# Course Descriptions

## MTH 162 - Statistics for the Social Sciences

**4 Credits**

An introduction to descriptive and inferential statistics intended to give an understanding of statistical techniques and applications used in the social sciences. Topics include: measures of central tendency, dispersion and position; correlation and regression; probability and probability distributions, including binomial and normal; parameter estimation and hypothesis testing; two-sample analysis; chi-square test of independence; one-way analysis of variance. Statistical software will be used.

This course is intended for, but not limited to Social Science majors. Students who have completed MTH 160 or MTH 161 may not receive additional credit for this course.

Prerequisite(s): MTH 096 with a grade of B- or better; or any of the following with a grade of C or better: MTH 104, MTH 140, MTH 141, MTH 152, MTH 165 (or higher); or MCC Level 7 mathematics placement.

**SUNY General Education:** SUNY-M - Mathematics (SMAT)

**MCC General Education:** MCC-CT - Critical Thinking (MCT), MCC-QL - Quantitative Literacy (MQL), MCC-TL - Technological Literacy (MTL)

**Course Learning Outcomes**

1. Interpret data graphically using measures of central tendency, dispersion, and position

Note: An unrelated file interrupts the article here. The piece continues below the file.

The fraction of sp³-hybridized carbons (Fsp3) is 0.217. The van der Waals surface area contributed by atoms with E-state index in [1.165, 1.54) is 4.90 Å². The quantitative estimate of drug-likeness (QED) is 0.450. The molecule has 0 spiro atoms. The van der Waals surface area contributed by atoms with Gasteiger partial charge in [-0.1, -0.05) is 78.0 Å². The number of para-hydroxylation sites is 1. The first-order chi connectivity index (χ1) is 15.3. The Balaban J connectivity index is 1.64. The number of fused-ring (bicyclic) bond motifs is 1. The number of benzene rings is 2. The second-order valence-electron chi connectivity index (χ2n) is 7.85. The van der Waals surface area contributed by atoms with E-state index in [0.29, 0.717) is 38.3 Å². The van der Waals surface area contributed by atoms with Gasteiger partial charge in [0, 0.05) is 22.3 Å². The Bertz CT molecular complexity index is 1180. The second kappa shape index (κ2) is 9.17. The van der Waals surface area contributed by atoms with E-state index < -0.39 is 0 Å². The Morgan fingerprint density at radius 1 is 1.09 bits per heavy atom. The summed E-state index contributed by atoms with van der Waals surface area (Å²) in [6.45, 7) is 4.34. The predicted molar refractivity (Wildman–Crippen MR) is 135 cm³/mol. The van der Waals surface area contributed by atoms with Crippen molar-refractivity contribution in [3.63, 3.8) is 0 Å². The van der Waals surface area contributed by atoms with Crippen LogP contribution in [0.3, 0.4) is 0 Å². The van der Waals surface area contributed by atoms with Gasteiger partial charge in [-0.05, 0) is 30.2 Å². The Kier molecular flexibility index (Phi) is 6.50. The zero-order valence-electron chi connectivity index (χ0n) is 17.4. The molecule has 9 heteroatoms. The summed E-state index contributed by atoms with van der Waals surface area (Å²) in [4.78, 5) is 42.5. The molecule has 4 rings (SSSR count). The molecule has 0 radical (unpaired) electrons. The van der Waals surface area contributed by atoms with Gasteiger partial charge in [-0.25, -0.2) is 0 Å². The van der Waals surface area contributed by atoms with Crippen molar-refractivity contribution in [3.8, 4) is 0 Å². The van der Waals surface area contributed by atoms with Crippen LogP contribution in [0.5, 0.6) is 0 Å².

2. Interpret data numerically using measures of central tendency, dispersion, and position

3. Create a scatter diagram to represent bivariate data

4. Analyze the relationship between variables using linear correlation and linear regression

5. Perform significance tests for linear correlation

6. Classify a random variable as binomial

7. Use the binomial probability distribution to compute probabilities, means, and standard deviations

8. Explain the properties of the normal probability distribution and its parameters

9. Compute probabilities for normal variables as areas, probabilities, or proportions

10. Use the Central Limit Theorem to describe the sampling distribution of the sample mean

11. Produce confidence intervals using both the z and t probability distributions

12. Interpret confidence intervals using both the z and t probability distributions

13. Generate hypothesis tests about mu and p, using both the z and t probability distributions

14. Deduce conclusions about mu and p, using both the z and t probability distributions

15. Perform a two-sample analysis using independent and dependent samples

16. Interpret the results of two-sample analyses using independent and dependent samples

17. Calculate effect size for different samples

18. Interpret the results of effect size for different samples

19. Complete chi-square tests of independence

20. Interpret the results of a chi-square test for independence

21. Execute a one-way analysis of variance

22. Interpret the results of a one-way ANOVA as the effect of a factor on the response variable

23. Use statistical software to produce statistical graphs

24. Use statistical software to compute statistical measures

25. Use statistical software to create estimates of statistical measures

26. Test hypotheses using statistical software to generate necessary values

27. Interpret results obtained using statistical software

**Use links below to see if this course is offered:**

Spring Semester 2022

Summer Session 2022